Mer­cu­ry’s mag­net­ic field al­so seemed dif­fer­ent from the Mar­i­ner 10 ob­serva­t­ions, sci­en­tists re­ported, and the craft’s in­stru­ments of­fered in­sights in­to the terrain’s min­er­al make­up and out­er at­mos­phere. Two more fly­bys and an in­ten­sive or­bital study are planned. “We are just get­ting started to go where no one has been,” said proj­ect sci­ent­ist Ralph Mc­Nutt of the Ap­plied Phys­ics Lab­o­r­a­to­ry in Lau­rel, Md. A mis­sion web­page with more images, films and in­for­ma­tion is here.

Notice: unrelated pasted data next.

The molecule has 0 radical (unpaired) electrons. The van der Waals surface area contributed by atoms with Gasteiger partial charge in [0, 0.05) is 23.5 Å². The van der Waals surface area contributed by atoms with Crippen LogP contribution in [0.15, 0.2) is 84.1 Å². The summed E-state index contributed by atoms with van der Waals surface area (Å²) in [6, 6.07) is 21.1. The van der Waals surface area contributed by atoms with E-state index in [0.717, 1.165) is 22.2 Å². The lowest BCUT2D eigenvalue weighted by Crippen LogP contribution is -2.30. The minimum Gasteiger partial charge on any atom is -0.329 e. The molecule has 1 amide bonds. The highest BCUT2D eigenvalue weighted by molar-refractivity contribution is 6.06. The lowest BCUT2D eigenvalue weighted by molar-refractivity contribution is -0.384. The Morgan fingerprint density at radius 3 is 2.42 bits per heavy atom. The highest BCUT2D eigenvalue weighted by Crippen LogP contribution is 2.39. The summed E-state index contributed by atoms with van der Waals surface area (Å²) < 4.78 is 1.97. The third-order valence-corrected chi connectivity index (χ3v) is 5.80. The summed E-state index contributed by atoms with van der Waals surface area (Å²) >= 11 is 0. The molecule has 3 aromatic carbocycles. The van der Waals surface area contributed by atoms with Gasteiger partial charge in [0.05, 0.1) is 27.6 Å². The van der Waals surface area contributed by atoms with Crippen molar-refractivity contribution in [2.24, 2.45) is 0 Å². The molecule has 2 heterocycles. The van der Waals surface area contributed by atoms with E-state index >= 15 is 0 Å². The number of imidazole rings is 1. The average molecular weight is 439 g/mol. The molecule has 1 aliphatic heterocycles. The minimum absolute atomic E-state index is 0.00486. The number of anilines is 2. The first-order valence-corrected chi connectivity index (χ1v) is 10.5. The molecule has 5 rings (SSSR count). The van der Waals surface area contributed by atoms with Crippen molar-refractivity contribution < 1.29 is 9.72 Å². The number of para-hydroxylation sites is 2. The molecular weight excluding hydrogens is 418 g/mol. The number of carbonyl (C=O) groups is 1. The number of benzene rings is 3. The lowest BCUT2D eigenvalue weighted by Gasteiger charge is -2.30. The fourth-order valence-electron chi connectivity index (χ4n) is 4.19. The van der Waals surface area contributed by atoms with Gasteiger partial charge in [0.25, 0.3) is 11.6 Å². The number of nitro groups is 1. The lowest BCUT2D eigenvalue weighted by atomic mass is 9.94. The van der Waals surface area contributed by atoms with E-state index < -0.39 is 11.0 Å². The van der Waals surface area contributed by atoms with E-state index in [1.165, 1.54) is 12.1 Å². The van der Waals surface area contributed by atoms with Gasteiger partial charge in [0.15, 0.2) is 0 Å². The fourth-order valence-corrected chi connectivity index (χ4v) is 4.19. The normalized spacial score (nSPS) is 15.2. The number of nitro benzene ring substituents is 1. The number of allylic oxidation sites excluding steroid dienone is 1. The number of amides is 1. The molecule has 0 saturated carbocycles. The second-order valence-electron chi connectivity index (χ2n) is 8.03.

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A NASA spacecraft’s recent tour near Mercury has given scientists a totally new look at a planet once thought similar to our moon, researchers say. Scientists describe themselves as amazed by the wealth of images and data showing a unique world with varied geological processes. The MESSENGER craft (for MErcury Surface, Space ENvironment, GEochemistry and Ranging) reached the planet for its first flyby on Jan. 14 after traveling more than two billion miles (three billion km) and three years. The first mission sent to orbit the planet closest to our sun, its instruments collected more than 1,200 images and other measurements—the first up-close analysis of Mercury since the Mariner 10 craft last flew by in 1975. “This flyby allowed us to see a part of the planet never before viewed by spacecraft, and our little craft has returned a gold mine,” said Sean Solomon of the Carnegie Institution of Washington, the mission’s principal investigator. Unlike our moon, Mercury was found to have huge cliffs with structures snaking hundreds of miles (km) across its face, preserving a record of fault activity patterns from its early times, researchers said. It also showed impact craters very different from lunar ones, they added. The craft revealed an odd feature scientists dubbed “The Spider,” unknown before on Mercury and unlike anything on the moon, they said. It lies in the middle of a big impact crater called the Caloris basin and consists of more than 100 narrow, flat-floored troughs emanating from a complex central zone. “The Spider has a crater near its center, but whether that crater is related to the original formation or came later is not clear,” said mission scientist James Head of Brown University in Rhode Island. The analysis produced a new, higher estimate for the basin’s width (960 miles or 1,550 km) and revealed its inner plains as distinctive and more reflective than the outer ones—characteristics opposite to lunar impact basins, researchers said. Mercury’s magnetic field also appeared to be different from the Mariner 10 observations, scientists said. The craft’s instruments also offered insights into the mineral makeup of the terrain and studied the outer atmosphere, which extends more than 25,000 miles out. Two more flybys and an intensive orbital study are planned. “We are just getting started to go where no one has been,” said project scientist Ralph McNutt of the Applied Physics Laboratory in Laurel, Md.